July 15th, 2006

  • evan

time profiling

In C, constructs like "while" and "for" are built into the language. In this fascinating history of Haskell they mention that in higher-level languages (Ruby is an example, too), these control-flow constructs are built as functions in the standard libraries, which makes function-based profiling not as useful:
... knowing that map consumes 20% of execution time is little help to the programmer—we need to know instead which occurrence of map stands for a large fraction of the time. Likewise, when one logical task is implemented by a combination of higher-order functions, then the time devoted to the task is divided among these functions in a way which disguises the time spent on the task itself. [from section 10.1]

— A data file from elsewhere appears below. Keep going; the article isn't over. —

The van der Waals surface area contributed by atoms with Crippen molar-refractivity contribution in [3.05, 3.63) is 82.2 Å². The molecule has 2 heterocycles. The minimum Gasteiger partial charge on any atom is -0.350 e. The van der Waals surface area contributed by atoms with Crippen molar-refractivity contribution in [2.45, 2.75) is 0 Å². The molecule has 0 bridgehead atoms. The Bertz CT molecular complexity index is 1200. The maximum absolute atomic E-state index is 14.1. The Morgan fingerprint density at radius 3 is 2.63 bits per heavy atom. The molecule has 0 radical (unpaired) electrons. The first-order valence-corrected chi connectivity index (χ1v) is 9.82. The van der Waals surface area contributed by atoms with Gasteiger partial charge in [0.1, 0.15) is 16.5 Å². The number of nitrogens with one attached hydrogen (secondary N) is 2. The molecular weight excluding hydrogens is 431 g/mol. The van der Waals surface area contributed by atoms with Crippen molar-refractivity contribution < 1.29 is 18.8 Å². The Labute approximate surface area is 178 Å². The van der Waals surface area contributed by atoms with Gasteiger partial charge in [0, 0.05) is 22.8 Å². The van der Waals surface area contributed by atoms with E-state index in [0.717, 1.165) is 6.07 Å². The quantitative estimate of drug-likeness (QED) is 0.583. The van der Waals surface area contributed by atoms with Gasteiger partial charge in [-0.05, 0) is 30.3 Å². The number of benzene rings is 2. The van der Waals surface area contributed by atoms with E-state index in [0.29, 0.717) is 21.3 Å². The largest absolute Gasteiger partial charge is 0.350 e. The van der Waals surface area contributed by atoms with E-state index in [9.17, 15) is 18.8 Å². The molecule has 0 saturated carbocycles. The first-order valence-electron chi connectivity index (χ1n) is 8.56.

I'd encountered this in Ruby profiling too, but I hadn't really identified it as a problem that needed solving. See, for example, this flat profile (from a Ruby profiler project), where Integer#upto (the rough equivalent of a for loop) is at the top. The more general problem for profilers is that control flow isn't neatly nested in these languages, and this problem is worse with laziness.

In the Haskell world, solutions to problems always involve publishing a paper. Here's the overview from the GHC manual: you can annotate sections of your code with names and the profiler assigns time to those sections.